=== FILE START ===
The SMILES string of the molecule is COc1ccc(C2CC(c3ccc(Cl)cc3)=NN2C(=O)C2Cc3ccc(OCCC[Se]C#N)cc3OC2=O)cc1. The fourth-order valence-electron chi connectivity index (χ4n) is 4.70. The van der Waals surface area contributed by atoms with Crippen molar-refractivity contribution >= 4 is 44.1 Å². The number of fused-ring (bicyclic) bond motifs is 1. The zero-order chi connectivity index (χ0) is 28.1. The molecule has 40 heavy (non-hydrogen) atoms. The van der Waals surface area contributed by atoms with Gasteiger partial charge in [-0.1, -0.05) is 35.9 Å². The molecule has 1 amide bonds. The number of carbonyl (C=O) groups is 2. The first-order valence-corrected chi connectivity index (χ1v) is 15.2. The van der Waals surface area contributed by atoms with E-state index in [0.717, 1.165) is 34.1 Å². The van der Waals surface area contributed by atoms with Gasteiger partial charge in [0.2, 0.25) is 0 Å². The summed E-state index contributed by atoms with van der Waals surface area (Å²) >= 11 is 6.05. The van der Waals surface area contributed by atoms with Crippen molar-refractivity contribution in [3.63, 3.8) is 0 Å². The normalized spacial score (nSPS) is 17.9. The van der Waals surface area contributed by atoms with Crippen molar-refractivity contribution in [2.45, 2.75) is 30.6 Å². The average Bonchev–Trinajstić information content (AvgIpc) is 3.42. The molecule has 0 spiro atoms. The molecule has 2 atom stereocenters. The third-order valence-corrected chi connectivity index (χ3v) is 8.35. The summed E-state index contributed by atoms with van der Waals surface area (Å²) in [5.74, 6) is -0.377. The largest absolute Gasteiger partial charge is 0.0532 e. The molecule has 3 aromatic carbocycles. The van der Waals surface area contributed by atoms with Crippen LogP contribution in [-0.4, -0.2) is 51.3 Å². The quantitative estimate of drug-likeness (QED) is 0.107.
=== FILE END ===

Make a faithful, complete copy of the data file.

The SMILES string of the molecule is COc1ccc(C2CC(c3ccc(Cl)cc3)=NN2C(=O)C2Cc3ccc(OCCC[Se]C#N)cc3OC2=O)cc1. The fourth-order valence-electron chi connectivity index (χ4n) is 4.70. The van der Waals surface area contributed by atoms with Crippen molar-refractivity contribution >= 4 is 44.1 Å². The number of fused-ring (bicyclic) bond motifs is 1. The zero-order chi connectivity index (χ0) is 28.1. The molecule has 40 heavy (non-hydrogen) atoms. The van der Waals surface area contributed by atoms with Gasteiger partial charge in [-0.1, -0.05) is 35.9 Å². The molecule has 1 amide bonds. The number of carbonyl (C=O) groups is 2. The first-order valence-corrected chi connectivity index (χ1v) is 15.2. The van der Waals surface area contributed by atoms with E-state index in [0.717, 1.165) is 34.1 Å². The van der Waals surface area contributed by atoms with Gasteiger partial charge in [0.2, 0.25) is 0 Å². The summed E-state index contributed by atoms with van der Waals surface area (Å²) >= 11 is 6.05. The van der Waals surface area contributed by atoms with Crippen molar-refractivity contribution in [3.63, 3.8) is 0 Å². The normalized spacial score (nSPS) is 17.9. The van der Waals surface area contributed by atoms with Crippen molar-refractivity contribution in [2.45, 2.75) is 30.6 Å². The average Bonchev–Trinajstić information content (AvgIpc) is 3.42. The molecule has 0 spiro atoms. The molecule has 2 atom stereocenters. The third-order valence-corrected chi connectivity index (χ3v) is 8.35. The summed E-state index contributed by atoms with van der Waals surface area (Å²) in [5.74, 6) is -0.377. The largest absolute Gasteiger partial charge is 0.0532 e. The molecule has 3 aromatic carbocycles. The van der Waals surface area contributed by atoms with Crippen LogP contribution in [-0.4, -0.2) is 51.3 Å². The quantitative estimate of drug-likeness (QED) is 0.107.